Pennsylvania State Fact Sheets relating to domestic wastewater treatment systems include
Pennsylvania State Wastewater Treatment Fact Sheet SW-161, Septic System Failure: Diagnosis and Treatment
Pennsylvania State Wastewater Treatment Fact Sheet SW-162, The Soil Media and the Percolation Test
Pennsylvania State Wastewater Treatment Fact Sheet SW-l64, Mound Systems for Wastewater Treatment
Pennsylvania State Wastewater Treatment Fact Sheet SW-165, Septic Tank-Soil Absorption Systems
Document Sources used for this web page include but are not limited to: Agricultural Fact Sheet #SW-161 "Septic Tank Pumping," by Paul D. Robillard and
Kelli S. Martin. Penn State College of Agriculture - Cooperative Extension, edited and annotated by
Dan Friedman (Thanks: to Bob Mackey for proofreading the original source material.
Advanced Onsite Wastewater Systems Technologies, Anish R. Jantrania, Mark A. Gross. Anish Jantrania, Ph.D., P.E., M.B.A., is a Consulting Engineer, in Mechanicsville VA, 804-550-0389 (2006). Outstanding technical reference especially on alternative septic system design alternatives. Written for designers and engineers, this book is not at all easy going for homeowners but is a text I recommend for professionals--DF.
Builder's Guide to Wells and Septic Systems, Woodson, R. Dodge: $ 24.95; MCGRAW HILL B; TP;
Quoting from Amazon's description: For the homebuilder, one mistake in estimating or installing wells and septic systems can cost thousands of dollars. This comprehensive guide filled with case studies can prevent that. Master plumber R. Dodge Woodson packs this reader-friendly guide with guidance and information, including details on new techniques and materials that can economize and expedite jobs and advice on how to avoid mistakes in both estimating and construction. Chapters cover virtually every aspect of wells and septic systems, including on-site evaluations; site limitations; bidding; soil studies, septic designs, and code-related issues; drilled and dug wells, gravel and pipe, chamber-type, and gravity septic systems; pump stations; common problems with well installation; and remedies for poor septic situations. Woodson also discusses ways to increase profits by avoiding cost overruns.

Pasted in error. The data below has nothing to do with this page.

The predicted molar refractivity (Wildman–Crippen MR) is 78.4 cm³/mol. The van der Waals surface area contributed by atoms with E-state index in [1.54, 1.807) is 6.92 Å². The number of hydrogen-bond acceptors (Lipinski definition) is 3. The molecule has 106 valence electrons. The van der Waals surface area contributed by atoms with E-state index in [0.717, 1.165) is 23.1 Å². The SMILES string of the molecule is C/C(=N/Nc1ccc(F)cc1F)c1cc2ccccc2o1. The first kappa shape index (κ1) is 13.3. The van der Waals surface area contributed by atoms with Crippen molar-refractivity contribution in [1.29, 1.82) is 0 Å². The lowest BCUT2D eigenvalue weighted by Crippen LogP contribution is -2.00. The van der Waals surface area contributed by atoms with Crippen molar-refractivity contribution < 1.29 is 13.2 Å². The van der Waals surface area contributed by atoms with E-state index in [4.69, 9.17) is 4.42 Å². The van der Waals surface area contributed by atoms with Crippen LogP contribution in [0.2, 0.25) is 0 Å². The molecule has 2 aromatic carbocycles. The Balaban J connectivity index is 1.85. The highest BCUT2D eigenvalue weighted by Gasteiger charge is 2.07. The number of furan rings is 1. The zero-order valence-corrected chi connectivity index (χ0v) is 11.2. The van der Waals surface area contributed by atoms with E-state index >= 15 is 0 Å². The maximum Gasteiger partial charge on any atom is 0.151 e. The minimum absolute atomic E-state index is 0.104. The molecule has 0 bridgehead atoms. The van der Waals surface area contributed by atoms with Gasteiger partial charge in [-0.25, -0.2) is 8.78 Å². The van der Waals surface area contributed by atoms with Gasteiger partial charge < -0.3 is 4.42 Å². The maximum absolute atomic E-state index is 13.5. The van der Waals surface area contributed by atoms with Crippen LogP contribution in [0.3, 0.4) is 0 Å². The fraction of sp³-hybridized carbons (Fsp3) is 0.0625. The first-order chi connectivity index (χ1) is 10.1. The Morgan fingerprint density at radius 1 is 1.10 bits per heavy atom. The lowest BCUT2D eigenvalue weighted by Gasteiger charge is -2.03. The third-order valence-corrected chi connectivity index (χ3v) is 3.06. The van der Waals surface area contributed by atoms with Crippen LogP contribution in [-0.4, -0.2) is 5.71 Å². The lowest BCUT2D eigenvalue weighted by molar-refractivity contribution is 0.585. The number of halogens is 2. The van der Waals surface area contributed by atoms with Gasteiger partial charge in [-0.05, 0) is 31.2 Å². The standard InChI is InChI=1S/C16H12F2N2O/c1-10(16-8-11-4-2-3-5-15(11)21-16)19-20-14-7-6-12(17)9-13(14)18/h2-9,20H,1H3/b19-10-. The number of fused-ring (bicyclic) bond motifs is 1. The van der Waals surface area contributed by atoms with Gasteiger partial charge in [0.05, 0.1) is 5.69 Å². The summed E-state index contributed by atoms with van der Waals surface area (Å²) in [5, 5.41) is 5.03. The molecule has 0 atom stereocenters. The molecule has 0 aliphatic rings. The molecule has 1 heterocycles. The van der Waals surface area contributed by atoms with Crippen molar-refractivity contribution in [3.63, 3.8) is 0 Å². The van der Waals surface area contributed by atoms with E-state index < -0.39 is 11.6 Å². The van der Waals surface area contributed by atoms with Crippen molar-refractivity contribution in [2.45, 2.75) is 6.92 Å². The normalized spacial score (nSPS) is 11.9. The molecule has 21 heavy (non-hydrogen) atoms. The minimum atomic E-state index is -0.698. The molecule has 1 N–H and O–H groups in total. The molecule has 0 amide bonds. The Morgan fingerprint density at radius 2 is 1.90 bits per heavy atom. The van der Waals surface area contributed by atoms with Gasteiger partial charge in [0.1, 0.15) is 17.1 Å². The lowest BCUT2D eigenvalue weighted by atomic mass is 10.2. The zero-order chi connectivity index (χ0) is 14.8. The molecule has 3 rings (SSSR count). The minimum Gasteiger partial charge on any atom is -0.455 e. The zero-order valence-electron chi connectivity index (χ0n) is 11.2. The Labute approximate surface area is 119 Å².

Country Plumbing: Living with a Septic System, Hartigan, Gerry: $ 9.95; ALAN C HOOD & TP;
Quoting an Amazon reviewer's comment, with which we agree--DF:This book is informative as far as it goes and might be most useful for someone with an older system. But it was written in the early 1980s. A lot has changed since then. In particular, the book doesn't cover any of the newer systems that are used more and more nowadays in some parts of the country -- sand mounds, aeration systems, lagoons, etc.